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Tsunami—The Big Wave
To enter this NASA website, click on the wave or go directly to this page. This website does not have information about the most recent tsunami in South East Asia, but there is a lot of material here about tsunamis, including a quiz and a Teacher’s Guide.

Surviving a Tsunami—Lessons from Chile, Hawaii, and Japan
This website, from the United States Geological Survey, contains amazing photos, graphs, and eyewitness accounts of the 1960 tsunami.  Read about actions that saved lives, and actions that cost lives, as recounted by eyewitnesses to the tsunami from the largest earthquake ever measured—the magnitude 9.5 earthquake in Chile on May 22, 1960. In interviews several decades later, people in Chile, Hawaii, and Japan recall the tsunami.

The Bridge Tsunami Data Tip highlights the physical and geological forces behind tsunamis and allows students to work with seismic and historical tsunami data. The Data Tip includes background information, a step-by-step data activity, and discussion questions.  To access the Tsunami Data Tip visit the Bridge and click on "Tsunami" in the “Data Port” column on the right side of the webpage.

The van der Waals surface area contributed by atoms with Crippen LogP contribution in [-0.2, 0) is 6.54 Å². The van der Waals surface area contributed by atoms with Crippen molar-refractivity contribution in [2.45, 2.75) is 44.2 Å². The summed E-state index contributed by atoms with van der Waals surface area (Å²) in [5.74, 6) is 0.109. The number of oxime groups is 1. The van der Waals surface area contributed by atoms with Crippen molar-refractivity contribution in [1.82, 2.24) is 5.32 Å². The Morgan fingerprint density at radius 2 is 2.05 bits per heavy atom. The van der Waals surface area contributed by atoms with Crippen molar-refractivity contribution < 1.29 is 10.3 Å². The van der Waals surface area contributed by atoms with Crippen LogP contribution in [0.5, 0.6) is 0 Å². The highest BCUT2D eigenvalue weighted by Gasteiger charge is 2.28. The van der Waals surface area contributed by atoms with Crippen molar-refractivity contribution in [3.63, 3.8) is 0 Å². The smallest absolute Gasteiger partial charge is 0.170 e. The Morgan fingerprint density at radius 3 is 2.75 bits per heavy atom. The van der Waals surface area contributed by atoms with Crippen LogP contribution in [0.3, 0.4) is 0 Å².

Tsunami:  Warming toward a Warning System
This is a current news story from “The Whyfiles—the Science Behind the News”.  How do tsunami warning systems work?  How quickly could one be built in the Indian Ocean?

How to Survive a Tsunami
Read these tips to find out what to do if you are caught in a tsunami.

Earth Observatory Natural Hazards—Tsunami Images
These satellite images were taken by the Digital globe QuickBird satellite.  Compare photos taken of areas before and after the tsunami.  You will see the destruction caused by the disaster.

What does "Tsunami" mean? Tsunami is a Japanese word with the English translation "harbor wave.” Find out more here